This year, California will be ground zero in the battle over the regulation of crisis pregnancy centers, the estimated 4,000 faith-based facilities across the nation that provide counseling, ultrasounds and other pregnancy-related services but exist primarily to steer women away from abortion.
These centers have proliferated in recent years and are attracting more patients, especially young, low-income women who lack access to medical care and the resources to raise a child.
California’s Reproductive Freedom, Accountability, Comprehensive Care and Transparency Act, known as Reproductive FACT Act, which took effect Jan. 1, is the first state law that requires health care facilities to post signs in their waiting rooms informing patients that the state offers free and low-cost programs for family planning, prenatal care and abortion.
Signed by Gov. Jerry Brown, a four-term Democrat, the law also requires unlicensed facilities to post signs acknowledging their status and informing women that “the facility has no licensed medical provider who can supervise the patient’s care.” The fine is $500 for a first offense; $1,000 for subsequent violations.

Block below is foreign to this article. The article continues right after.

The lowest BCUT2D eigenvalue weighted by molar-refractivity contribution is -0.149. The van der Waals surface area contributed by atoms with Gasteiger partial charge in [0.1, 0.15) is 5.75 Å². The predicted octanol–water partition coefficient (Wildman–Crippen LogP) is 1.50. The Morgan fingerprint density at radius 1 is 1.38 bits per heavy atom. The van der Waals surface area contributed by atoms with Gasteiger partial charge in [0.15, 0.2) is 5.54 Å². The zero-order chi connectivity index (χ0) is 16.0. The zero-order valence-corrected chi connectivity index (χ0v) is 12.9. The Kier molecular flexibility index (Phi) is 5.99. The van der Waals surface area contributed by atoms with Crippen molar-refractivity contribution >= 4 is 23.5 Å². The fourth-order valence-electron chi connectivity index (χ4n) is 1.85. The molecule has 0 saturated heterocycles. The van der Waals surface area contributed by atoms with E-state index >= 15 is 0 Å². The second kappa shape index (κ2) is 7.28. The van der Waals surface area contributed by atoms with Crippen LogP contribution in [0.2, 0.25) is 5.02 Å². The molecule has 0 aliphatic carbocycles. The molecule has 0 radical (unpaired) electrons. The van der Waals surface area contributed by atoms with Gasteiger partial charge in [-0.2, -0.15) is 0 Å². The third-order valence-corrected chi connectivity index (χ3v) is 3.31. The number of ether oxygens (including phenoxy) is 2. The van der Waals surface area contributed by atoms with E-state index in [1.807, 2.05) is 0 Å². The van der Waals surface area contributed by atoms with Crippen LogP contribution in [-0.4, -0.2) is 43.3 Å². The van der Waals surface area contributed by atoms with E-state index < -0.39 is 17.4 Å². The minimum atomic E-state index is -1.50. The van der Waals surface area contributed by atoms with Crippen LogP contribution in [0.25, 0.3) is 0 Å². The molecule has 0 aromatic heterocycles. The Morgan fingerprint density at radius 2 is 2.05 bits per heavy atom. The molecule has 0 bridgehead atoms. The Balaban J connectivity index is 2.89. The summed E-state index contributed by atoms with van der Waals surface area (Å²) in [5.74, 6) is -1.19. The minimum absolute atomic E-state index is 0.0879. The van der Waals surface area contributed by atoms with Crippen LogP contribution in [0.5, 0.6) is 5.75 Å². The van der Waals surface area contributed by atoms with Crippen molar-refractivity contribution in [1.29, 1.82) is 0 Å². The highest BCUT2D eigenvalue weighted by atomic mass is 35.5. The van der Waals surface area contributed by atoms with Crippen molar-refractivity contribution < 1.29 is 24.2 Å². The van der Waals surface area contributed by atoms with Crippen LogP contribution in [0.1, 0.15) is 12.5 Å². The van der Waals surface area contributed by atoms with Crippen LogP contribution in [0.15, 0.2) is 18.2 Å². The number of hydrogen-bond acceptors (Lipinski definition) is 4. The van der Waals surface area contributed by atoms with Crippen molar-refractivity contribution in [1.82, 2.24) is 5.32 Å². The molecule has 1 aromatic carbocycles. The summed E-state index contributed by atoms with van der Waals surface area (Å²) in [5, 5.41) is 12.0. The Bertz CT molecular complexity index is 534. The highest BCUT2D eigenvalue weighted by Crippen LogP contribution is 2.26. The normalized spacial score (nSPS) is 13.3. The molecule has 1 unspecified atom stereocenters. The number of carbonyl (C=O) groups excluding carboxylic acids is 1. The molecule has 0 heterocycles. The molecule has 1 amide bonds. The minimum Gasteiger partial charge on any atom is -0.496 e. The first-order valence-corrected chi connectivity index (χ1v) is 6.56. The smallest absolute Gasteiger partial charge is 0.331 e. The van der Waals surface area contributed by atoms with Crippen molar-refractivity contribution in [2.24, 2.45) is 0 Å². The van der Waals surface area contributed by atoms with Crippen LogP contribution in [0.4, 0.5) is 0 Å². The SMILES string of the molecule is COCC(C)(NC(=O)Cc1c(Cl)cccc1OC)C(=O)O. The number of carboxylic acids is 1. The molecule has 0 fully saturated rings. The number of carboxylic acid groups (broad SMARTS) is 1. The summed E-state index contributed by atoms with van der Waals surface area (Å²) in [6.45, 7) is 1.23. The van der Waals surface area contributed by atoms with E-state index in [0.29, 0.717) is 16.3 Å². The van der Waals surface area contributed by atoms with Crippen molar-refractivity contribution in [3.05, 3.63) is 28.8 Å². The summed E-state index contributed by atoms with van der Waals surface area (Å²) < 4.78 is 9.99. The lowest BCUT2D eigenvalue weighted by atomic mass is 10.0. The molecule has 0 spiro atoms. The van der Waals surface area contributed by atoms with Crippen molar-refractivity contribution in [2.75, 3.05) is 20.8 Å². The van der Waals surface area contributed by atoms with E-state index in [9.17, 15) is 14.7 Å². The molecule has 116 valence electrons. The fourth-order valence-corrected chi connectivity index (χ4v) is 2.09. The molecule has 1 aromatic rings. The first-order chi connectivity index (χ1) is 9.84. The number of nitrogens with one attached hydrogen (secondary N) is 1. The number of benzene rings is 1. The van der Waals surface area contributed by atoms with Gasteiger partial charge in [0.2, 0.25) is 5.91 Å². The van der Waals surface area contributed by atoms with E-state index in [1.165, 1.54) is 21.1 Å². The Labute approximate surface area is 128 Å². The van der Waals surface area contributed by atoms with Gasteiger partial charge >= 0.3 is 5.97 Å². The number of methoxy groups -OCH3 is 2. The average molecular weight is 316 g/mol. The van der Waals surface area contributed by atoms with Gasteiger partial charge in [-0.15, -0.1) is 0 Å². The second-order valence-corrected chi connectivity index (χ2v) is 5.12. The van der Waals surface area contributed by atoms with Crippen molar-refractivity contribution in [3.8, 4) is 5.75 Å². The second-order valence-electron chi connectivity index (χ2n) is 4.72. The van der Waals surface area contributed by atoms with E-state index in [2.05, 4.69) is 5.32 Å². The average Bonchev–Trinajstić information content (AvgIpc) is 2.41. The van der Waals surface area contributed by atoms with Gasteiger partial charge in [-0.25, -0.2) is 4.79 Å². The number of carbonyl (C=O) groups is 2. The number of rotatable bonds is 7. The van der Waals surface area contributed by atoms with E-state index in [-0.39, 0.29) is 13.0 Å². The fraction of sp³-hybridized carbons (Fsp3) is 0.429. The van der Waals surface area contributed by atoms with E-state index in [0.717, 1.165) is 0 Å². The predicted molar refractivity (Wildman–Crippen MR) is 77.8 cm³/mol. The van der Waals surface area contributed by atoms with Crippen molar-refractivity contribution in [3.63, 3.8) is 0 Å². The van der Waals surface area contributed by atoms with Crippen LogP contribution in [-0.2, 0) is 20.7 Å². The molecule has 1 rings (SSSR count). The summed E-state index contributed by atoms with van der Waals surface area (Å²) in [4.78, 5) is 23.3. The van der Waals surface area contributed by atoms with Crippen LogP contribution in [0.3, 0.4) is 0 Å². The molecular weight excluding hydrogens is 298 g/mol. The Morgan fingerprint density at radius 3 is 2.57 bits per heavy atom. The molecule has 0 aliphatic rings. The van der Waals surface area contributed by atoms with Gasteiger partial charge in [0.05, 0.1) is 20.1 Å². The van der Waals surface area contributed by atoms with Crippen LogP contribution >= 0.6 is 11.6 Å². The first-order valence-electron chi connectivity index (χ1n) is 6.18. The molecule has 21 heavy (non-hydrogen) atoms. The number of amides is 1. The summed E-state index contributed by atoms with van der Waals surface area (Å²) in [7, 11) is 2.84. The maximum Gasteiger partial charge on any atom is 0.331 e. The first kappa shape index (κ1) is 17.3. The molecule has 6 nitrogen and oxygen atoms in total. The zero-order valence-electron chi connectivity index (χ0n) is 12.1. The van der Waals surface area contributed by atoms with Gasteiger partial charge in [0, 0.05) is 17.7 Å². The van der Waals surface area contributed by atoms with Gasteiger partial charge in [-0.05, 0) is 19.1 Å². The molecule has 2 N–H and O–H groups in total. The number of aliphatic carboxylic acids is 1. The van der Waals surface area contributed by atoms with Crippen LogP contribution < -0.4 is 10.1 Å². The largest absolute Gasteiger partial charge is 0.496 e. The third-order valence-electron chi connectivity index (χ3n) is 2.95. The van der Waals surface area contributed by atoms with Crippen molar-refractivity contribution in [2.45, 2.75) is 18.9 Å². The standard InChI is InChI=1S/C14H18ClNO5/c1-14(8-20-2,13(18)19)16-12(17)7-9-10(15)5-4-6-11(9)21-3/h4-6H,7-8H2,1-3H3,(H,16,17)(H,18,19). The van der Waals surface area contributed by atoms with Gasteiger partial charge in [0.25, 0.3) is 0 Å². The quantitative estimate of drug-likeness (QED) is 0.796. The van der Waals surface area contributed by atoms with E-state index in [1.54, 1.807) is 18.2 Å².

Advocates on both sides of the abortion issue are watching closely to see if the
Reproductive FACT Act survives court challenges, which have prevented similar ordinances in Baltimore, New York and Austin, Texas, from being implemented.
If the law does survive, versions of California’s law may pop up in other state legislatures during the coming months.
Eleven state affiliates of NARAL have conducted undercover investigations, which have revealed numerous abuses by crisis pregnancy clinics in their states.
In Ohio, less than half of the 100 crisis pregnancy centers were candid about their services; 60 percent were unwilling to admit that they were not medical facilities.
In Massachusetts, investigators found that a third of the 24 crisis pregnancy centersthey visited overstated the likelihood that an abortion would harm a woman’s future fertility.
And in Montana, staff at 78 percent of the 20 crisis pregnancy centers visited told women that abortions caused serious psychological damage, which has long been disproven.
Surviving Two Challenges
So far, the law has survived two challenges by crisis pregnancy centers in NorthernCalifornia seeking injunctions to prevent it from taking effect Jan. 1. The centers claimed that the law is a “bully” measure that forces peer counselors to provide a government-mandated message that violates their right of free speech and religion under the First Amendment.
In a 57-page opinion Dec. 23, U.S. District Court Judge Kimberly J. Mueller rejected those claims, stating that the center’s free expression of religious rights were not violated by the law since it requires the centers to provide neutral general information and applied equally to all women’s health providers, not just religious-based crisis pregnancy centers.